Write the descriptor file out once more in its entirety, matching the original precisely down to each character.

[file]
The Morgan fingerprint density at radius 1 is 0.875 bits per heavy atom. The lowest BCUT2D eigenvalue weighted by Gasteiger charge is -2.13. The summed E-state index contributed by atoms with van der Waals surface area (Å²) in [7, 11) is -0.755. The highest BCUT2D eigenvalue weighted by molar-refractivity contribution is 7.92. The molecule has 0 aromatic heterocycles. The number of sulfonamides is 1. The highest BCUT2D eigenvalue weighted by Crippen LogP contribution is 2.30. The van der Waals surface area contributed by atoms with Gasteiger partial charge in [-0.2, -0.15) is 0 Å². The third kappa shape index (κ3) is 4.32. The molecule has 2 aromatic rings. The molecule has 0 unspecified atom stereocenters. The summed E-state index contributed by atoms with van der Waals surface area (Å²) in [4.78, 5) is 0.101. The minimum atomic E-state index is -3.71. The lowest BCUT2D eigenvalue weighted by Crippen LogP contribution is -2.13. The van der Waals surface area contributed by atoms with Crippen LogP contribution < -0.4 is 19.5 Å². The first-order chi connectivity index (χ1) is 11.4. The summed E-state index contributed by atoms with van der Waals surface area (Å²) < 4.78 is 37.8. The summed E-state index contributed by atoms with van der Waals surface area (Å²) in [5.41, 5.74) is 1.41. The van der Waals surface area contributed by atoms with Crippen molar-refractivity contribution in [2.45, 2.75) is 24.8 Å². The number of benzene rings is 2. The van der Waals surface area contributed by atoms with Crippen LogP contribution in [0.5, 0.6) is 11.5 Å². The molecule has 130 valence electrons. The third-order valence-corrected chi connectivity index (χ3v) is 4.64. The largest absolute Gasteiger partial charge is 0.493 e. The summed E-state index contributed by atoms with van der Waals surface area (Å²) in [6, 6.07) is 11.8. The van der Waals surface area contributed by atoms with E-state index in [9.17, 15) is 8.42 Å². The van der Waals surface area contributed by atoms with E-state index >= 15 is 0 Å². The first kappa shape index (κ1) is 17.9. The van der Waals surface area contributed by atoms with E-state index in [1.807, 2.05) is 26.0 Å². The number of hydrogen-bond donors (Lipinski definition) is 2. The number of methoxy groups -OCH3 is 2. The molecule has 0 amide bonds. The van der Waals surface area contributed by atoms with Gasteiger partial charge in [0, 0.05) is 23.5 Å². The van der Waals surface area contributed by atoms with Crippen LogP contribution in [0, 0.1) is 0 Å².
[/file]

The Morgan fingerprint density at radius 1 is 0.875 bits per heavy atom. The lowest BCUT2D eigenvalue weighted by Gasteiger charge is -2.13. The summed E-state index contributed by atoms with van der Waals surface area (Å²) in [7, 11) is -0.755. The highest BCUT2D eigenvalue weighted by molar-refractivity contribution is 7.92. The molecule has 0 aromatic heterocycles. The number of sulfonamides is 1. The highest BCUT2D eigenvalue weighted by Crippen LogP contribution is 2.30. The van der Waals surface area contributed by atoms with Gasteiger partial charge in [-0.2, -0.15) is 0 Å². The third kappa shape index (κ3) is 4.32. The molecule has 2 aromatic rings. The molecule has 0 unspecified atom stereocenters. The summed E-state index contributed by atoms with van der Waals surface area (Å²) in [4.78, 5) is 0.101. The minimum atomic E-state index is -3.71. The lowest BCUT2D eigenvalue weighted by Crippen LogP contribution is -2.13. The van der Waals surface area contributed by atoms with Crippen LogP contribution < -0.4 is 19.5 Å². The first-order chi connectivity index (χ1) is 11.4. The summed E-state index contributed by atoms with van der Waals surface area (Å²) < 4.78 is 37.8. The summed E-state index contributed by atoms with van der Waals surface area (Å²) in [5.41, 5.74) is 1.41. The van der Waals surface area contributed by atoms with Crippen molar-refractivity contribution in [2.45, 2.75) is 24.8 Å². The number of benzene rings is 2. The van der Waals surface area contributed by atoms with Crippen LogP contribution in [0.5, 0.6) is 11.5 Å². The molecule has 130 valence electrons. The third-order valence-corrected chi connectivity index (χ3v) is 4.64. The largest absolute Gasteiger partial charge is 0.493 e. The summed E-state index contributed by atoms with van der Waals surface area (Å²) in [6, 6.07) is 11.8. The van der Waals surface area contributed by atoms with E-state index in [9.17, 15) is 8.42 Å². The van der Waals surface area contributed by atoms with E-state index >= 15 is 0 Å². The first kappa shape index (κ1) is 17.9. The van der Waals surface area contributed by atoms with E-state index in [1.807, 2.05) is 26.0 Å². The number of hydrogen-bond donors (Lipinski definition) is 2. The number of methoxy groups -OCH3 is 2. The molecule has 0 amide bonds. The van der Waals surface area contributed by atoms with Gasteiger partial charge in [0, 0.05) is 23.5 Å². The van der Waals surface area contributed by atoms with Crippen LogP contribution in [0, 0.1) is 0 Å².